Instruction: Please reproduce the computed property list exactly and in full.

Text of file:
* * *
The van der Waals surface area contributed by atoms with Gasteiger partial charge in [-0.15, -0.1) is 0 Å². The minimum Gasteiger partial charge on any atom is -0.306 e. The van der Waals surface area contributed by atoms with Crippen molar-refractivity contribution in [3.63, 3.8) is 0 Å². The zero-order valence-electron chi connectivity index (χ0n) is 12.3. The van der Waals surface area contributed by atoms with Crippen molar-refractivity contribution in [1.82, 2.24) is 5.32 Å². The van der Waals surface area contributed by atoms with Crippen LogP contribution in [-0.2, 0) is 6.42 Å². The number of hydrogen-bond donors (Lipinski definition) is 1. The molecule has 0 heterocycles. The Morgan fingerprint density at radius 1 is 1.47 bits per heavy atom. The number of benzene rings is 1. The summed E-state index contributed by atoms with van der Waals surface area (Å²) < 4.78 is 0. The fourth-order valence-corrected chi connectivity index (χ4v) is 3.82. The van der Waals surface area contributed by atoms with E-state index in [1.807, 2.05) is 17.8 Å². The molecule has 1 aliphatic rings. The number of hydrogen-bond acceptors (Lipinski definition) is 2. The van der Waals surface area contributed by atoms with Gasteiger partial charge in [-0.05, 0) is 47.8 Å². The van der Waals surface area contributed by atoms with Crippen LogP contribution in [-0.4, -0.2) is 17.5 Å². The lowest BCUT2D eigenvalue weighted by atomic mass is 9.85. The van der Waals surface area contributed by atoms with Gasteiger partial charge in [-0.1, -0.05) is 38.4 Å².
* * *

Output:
The van der Waals surface area contributed by atoms with Gasteiger partial charge in [-0.15, -0.1) is 0 Å². The minimum Gasteiger partial charge on any atom is -0.306 e. The van der Waals surface area contributed by atoms with Crippen molar-refractivity contribution in [3.63, 3.8) is 0 Å². The zero-order valence-electron chi connectivity index (χ0n) is 12.3. The van der Waals surface area contributed by atoms with Crippen molar-refractivity contribution in [1.82, 2.24) is 5.32 Å². The van der Waals surface area contributed by atoms with Crippen LogP contribution in [-0.2, 0) is 6.42 Å². The number of hydrogen-bond donors (Lipinski definition) is 1. The molecule has 0 heterocycles. The Morgan fingerprint density at radius 1 is 1.47 bits per heavy atom. The number of benzene rings is 1. The summed E-state index contributed by atoms with van der Waals surface area (Å²) < 4.78 is 0. The fourth-order valence-corrected chi connectivity index (χ4v) is 3.82. The van der Waals surface area contributed by atoms with E-state index in [1.807, 2.05) is 17.8 Å². The molecule has 1 aliphatic rings. The number of hydrogen-bond acceptors (Lipinski definition) is 2. The van der Waals surface area contributed by atoms with Gasteiger partial charge in [-0.05, 0) is 47.8 Å². The van der Waals surface area contributed by atoms with Crippen LogP contribution in [-0.4, -0.2) is 17.5 Å². The lowest BCUT2D eigenvalue weighted by atomic mass is 9.85. The van der Waals surface area contributed by atoms with Gasteiger partial charge in [-0.1, -0.05) is 38.4 Å².